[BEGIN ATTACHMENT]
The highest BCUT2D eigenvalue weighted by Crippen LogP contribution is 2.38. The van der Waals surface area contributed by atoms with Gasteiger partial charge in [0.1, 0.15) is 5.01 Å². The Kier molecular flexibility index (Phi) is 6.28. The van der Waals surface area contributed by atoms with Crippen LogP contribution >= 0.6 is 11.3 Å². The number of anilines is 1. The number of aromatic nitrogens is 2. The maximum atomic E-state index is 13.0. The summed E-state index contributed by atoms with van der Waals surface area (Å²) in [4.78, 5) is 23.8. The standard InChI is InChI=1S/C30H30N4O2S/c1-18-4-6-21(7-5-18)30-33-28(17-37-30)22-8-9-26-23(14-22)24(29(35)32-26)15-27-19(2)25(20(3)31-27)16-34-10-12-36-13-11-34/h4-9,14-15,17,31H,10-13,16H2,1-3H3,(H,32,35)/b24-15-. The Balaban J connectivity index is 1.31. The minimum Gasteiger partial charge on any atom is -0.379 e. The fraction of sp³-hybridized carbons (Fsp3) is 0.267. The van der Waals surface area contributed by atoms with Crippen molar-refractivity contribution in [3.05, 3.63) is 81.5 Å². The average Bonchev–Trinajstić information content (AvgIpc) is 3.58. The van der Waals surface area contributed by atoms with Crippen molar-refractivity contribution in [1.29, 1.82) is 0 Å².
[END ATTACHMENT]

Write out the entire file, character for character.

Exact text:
The highest BCUT2D eigenvalue weighted by Crippen LogP contribution is 2.38. The van der Waals surface area contributed by atoms with Gasteiger partial charge in [0.1, 0.15) is 5.01 Å². The Kier molecular flexibility index (Phi) is 6.28. The van der Waals surface area contributed by atoms with Crippen LogP contribution >= 0.6 is 11.3 Å². The number of anilines is 1. The number of aromatic nitrogens is 2. The maximum atomic E-state index is 13.0. The summed E-state index contributed by atoms with van der Waals surface area (Å²) in [4.78, 5) is 23.8. The standard InChI is InChI=1S/C30H30N4O2S/c1-18-4-6-21(7-5-18)30-33-28(17-37-30)22-8-9-26-23(14-22)24(29(35)32-26)15-27-19(2)25(20(3)31-27)16-34-10-12-36-13-11-34/h4-9,14-15,17,31H,10-13,16H2,1-3H3,(H,32,35)/b24-15-. The Balaban J connectivity index is 1.31. The minimum Gasteiger partial charge on any atom is -0.379 e. The fraction of sp³-hybridized carbons (Fsp3) is 0.267. The van der Waals surface area contributed by atoms with Crippen molar-refractivity contribution in [3.05, 3.63) is 81.5 Å². The average Bonchev–Trinajstić information content (AvgIpc) is 3.58. The van der Waals surface area contributed by atoms with Crippen molar-refractivity contribution in [1.29, 1.82) is 0 Å².